We are losing the battle against climate change: Macron

French President Emmanuel Macron delivers a speech during the One Planet Summit in Paris on Dec 12, 2017. PHOTO: AFP

PARIS (Reuters, NYTimes, AFP) - French President Emmanuel Macron has delivered a bleak assessment on the global fight against climate change to dozens of world leaders and company executives, telling them: "We are losing the battle".

"We're not moving quickly enough. We all need to act," Macron said on Tuesday (Dec 12), seeking to breathe new life into a collective effort that was weakened this summer when President Donald Trump said he was pulling the United States out of an international accord brokered in the French capital two years ago.

Macron, who has worked to establish his role as a global leader since his sweeping election win in May, said modern-day science was revealing with each day the danger that global warming posed to the planet, he said.

"We are losing the battle," he said at the opening of the one-day climate summit meeting organised here on Tuesday.

He called Trump's decision to pull out of the Paris deal "very bad news", but added that "many have decided to not necessarily accept the American federal government's decision to leave the Paris agreement".

"Second, we are not going fast enough," Macron said.

"What we are starting today is the time of action, because the urgency has become permanent and the challenge of our generation is to act."

Several announcements by states, companies and international organisations were made at the One Planet meeting, aimed at helping industries and poorer countries reduce their greenhouse-gas emissions and at shifting private investment away from fossil fuels toward cleaner, renewable energies.

World Bank president Jim Yong Kim announced to loud applause on Tuesday that the lender, one of the organisers of the meeting, would "no longer finance upstream oil and gas after 2019".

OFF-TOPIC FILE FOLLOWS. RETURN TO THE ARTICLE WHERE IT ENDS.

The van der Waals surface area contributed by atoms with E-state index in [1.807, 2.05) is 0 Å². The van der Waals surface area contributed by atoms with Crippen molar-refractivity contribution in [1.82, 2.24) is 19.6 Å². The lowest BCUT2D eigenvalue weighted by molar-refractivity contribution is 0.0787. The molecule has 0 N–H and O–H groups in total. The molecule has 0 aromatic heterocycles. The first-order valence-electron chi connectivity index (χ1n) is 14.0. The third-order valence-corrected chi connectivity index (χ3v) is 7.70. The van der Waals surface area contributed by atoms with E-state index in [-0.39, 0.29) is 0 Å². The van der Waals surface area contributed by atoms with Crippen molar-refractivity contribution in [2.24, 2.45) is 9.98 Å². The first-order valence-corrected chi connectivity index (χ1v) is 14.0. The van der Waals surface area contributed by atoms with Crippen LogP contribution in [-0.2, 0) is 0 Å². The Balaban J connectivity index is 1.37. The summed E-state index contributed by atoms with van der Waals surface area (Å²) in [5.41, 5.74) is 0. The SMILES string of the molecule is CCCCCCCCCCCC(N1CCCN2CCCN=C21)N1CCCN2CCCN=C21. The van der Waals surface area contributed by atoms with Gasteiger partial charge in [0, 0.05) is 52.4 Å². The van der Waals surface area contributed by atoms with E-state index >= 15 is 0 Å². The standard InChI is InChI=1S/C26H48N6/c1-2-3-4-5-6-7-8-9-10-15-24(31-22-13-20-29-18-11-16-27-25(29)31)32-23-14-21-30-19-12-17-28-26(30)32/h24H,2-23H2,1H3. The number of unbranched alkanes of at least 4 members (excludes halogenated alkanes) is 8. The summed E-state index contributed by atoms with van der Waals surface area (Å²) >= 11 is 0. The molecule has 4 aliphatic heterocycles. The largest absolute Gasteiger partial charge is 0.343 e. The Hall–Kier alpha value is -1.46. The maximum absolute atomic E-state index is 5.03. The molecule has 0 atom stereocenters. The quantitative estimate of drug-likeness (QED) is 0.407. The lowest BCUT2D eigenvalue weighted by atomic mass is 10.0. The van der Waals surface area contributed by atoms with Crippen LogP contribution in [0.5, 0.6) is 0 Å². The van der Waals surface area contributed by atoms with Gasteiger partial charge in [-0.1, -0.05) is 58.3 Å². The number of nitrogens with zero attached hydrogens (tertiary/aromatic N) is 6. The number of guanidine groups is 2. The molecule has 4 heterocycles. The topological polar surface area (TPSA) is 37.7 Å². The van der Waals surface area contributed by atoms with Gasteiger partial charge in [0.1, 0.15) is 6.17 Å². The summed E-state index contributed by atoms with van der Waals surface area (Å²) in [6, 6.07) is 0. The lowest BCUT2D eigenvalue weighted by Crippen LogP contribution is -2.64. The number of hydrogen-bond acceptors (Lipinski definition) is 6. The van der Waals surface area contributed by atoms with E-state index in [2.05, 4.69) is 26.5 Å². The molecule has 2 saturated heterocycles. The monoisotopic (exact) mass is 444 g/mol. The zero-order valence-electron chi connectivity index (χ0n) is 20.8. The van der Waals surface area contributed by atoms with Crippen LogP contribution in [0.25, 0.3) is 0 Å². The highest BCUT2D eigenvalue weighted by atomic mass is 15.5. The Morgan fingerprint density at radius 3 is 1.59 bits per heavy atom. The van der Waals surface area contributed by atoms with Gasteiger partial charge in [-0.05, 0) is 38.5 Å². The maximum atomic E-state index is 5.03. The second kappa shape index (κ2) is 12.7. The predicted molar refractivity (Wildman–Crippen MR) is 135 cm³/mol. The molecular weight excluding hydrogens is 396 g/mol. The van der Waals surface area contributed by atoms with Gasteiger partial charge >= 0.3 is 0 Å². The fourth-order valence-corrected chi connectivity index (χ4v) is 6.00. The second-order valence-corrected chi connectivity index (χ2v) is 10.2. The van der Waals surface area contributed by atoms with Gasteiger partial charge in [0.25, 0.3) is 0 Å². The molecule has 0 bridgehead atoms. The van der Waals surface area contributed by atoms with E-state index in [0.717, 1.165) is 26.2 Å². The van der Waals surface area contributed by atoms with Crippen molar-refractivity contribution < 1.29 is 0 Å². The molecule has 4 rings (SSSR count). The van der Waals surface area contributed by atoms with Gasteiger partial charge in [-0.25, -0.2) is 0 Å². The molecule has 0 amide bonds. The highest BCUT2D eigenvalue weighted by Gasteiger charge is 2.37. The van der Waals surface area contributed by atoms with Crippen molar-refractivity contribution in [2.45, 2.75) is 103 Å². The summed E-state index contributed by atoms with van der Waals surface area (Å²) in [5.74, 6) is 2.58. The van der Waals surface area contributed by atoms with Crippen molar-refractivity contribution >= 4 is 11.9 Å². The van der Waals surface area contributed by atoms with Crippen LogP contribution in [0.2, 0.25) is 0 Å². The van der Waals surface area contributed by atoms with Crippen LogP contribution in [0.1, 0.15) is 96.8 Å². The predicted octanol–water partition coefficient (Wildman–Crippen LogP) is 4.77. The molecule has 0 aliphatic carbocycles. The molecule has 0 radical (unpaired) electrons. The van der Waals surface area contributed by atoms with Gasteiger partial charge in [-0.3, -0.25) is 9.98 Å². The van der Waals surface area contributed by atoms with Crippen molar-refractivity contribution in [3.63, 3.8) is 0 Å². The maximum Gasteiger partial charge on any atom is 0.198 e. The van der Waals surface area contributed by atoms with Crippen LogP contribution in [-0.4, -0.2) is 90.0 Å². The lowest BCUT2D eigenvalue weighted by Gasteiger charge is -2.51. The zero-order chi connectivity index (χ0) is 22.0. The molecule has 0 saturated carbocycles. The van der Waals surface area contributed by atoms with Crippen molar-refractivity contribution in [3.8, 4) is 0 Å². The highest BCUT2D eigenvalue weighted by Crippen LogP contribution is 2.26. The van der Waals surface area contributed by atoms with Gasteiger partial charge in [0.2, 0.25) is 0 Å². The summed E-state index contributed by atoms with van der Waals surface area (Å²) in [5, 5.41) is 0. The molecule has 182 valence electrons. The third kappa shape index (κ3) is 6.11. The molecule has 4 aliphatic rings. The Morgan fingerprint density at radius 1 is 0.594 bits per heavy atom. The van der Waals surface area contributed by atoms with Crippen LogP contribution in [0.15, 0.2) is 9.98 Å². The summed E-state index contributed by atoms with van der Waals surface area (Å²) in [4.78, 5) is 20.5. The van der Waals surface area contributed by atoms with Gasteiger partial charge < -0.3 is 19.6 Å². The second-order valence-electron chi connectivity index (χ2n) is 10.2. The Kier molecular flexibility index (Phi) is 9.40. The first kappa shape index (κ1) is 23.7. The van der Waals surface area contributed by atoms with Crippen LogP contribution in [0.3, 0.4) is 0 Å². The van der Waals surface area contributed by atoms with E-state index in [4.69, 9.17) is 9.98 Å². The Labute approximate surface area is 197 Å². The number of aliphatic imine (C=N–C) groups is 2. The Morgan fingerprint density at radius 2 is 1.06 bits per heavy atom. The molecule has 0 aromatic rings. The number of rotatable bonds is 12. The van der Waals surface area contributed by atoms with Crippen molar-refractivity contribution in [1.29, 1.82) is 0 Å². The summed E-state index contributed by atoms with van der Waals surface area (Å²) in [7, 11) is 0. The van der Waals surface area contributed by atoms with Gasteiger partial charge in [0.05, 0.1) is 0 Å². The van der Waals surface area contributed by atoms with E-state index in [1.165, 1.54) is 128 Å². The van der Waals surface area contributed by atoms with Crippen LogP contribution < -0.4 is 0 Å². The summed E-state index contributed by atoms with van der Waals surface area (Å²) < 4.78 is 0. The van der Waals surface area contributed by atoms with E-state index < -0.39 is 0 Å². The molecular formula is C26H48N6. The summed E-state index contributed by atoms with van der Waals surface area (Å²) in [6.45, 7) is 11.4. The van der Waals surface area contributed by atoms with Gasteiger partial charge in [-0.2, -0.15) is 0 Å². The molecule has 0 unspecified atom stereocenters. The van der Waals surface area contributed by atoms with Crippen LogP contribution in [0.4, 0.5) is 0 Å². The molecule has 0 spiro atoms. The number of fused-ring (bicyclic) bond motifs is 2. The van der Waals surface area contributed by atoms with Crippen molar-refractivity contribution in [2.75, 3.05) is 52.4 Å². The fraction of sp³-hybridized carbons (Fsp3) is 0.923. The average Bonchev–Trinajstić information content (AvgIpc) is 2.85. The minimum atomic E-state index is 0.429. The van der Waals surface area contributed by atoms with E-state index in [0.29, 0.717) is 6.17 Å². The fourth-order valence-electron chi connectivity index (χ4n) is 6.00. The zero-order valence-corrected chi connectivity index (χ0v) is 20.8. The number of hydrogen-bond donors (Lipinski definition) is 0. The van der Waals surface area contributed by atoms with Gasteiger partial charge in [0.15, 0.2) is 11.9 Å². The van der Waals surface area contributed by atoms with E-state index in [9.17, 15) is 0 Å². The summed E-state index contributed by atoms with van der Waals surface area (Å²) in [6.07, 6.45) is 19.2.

"We're determined to work with all of you to put the right policies in place, get market forces moving in the right direction, put the money on the table, and accelerate action," he said.

Ma Kai, a vice-premier of China, said that his country would start its own carbon market in the coming days.

And Axa, the global insurance giant, announced that it would phase out insurance coverage "for new coal construction projects and oil sands businesses".

Other announcements included the creation of a space observatory for climate research, a five-year initiative of 220 global investors to step up pressure on the 100 companies that emit the most greenhouse gas, and the start of a carbon pricing market, initiated by Mexico, to connect different regions of the Americas that have put a price tag on carbon, including California, Quebec and Ontario.

But the leaders at the summit meeting did not announce new binding requirements to curb carbon emissions and did not unlock significant new funds to help developing countries transition away from fossil fuel economies.

More than 50 heads of state and government attended the gathering, held in a new performing arts centre shaped like a sailboat that sits on an island on the Seine southwest of Paris.

Attendees included United Nations Secretary-General António Guterres; Prime Minister Theresa May of Britain; President Enrique Peña Nieto of Mexico; and Governor Jerry Brown of California. The official US representative was D. Brent Hardt, chargé d'affaires at the US Embassy in Paris.

Businesspeople and philanthropists like Michael Bloomberg and Bill Gates also attended, as did the heads of multinational corporations and banking institutions, and celebrities like Sean Penn.

The Paris climate deal was reached in December 2015, when nearly every country in the world agreed to reduce emissions of planet-warming greenhouse gases. Since then, Nicaragua and Syria, two holdouts in 2015, have said they would join the agreement, leaving only the United States opposed.

Critics called the announcements a vague laundry list of promises, and said that too much public and private funding continued to finance fossil fuels. The criticism comes on the heels of the climate conference in Bonn, Germany, which wrapped up last month with only modest accomplishments.

Still, some said the summit meeting on Tuesday showed increased awareness of climate change issues at the business and local level.

"Cities, regions, companies - everybody is asking what has to be done," said Laurence Tubiana, who was France's top climate change envoy at the 2015 talks in Paris.

"That is a big change."

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